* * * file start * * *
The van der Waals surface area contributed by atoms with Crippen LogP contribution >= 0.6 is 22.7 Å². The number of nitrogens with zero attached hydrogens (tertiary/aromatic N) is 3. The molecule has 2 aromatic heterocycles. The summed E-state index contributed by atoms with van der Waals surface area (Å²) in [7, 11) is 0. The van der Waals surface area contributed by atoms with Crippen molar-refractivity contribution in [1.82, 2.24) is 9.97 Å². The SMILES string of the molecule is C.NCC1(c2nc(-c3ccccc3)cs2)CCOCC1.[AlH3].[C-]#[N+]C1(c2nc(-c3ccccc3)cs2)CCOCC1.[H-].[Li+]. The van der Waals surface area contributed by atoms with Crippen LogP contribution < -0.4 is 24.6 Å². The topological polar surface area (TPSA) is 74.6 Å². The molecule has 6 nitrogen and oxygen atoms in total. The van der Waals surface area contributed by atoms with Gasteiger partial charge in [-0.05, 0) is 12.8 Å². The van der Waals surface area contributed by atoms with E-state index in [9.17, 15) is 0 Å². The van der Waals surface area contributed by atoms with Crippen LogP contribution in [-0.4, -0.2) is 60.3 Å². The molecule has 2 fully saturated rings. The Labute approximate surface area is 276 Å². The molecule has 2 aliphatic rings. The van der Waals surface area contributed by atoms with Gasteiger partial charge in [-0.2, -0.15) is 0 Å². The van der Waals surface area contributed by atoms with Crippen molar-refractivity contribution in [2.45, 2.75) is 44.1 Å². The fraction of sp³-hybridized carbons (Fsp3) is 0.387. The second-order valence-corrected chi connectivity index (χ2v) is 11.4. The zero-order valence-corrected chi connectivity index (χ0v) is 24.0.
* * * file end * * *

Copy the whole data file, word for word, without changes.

The van der Waals surface area contributed by atoms with Crippen LogP contribution >= 0.6 is 22.7 Å². The number of nitrogens with zero attached hydrogens (tertiary/aromatic N) is 3. The molecule has 2 aromatic heterocycles. The summed E-state index contributed by atoms with van der Waals surface area (Å²) in [7, 11) is 0. The van der Waals surface area contributed by atoms with Crippen molar-refractivity contribution in [1.82, 2.24) is 9.97 Å². The SMILES string of the molecule is C.NCC1(c2nc(-c3ccccc3)cs2)CCOCC1.[AlH3].[C-]#[N+]C1(c2nc(-c3ccccc3)cs2)CCOCC1.[H-].[Li+]. The van der Waals surface area contributed by atoms with Crippen LogP contribution < -0.4 is 24.6 Å². The topological polar surface area (TPSA) is 74.6 Å². The molecule has 6 nitrogen and oxygen atoms in total. The van der Waals surface area contributed by atoms with Gasteiger partial charge in [-0.05, 0) is 12.8 Å². The van der Waals surface area contributed by atoms with E-state index in [9.17, 15) is 0 Å². The van der Waals surface area contributed by atoms with Crippen LogP contribution in [-0.4, -0.2) is 60.3 Å². The molecule has 2 fully saturated rings. The Labute approximate surface area is 276 Å². The molecule has 2 aliphatic rings. The van der Waals surface area contributed by atoms with Gasteiger partial charge in [-0.2, -0.15) is 0 Å². The van der Waals surface area contributed by atoms with Crippen molar-refractivity contribution in [2.45, 2.75) is 44.1 Å². The fraction of sp³-hybridized carbons (Fsp3) is 0.387. The second-order valence-corrected chi connectivity index (χ2v) is 11.4. The zero-order valence-corrected chi connectivity index (χ0v) is 24.0.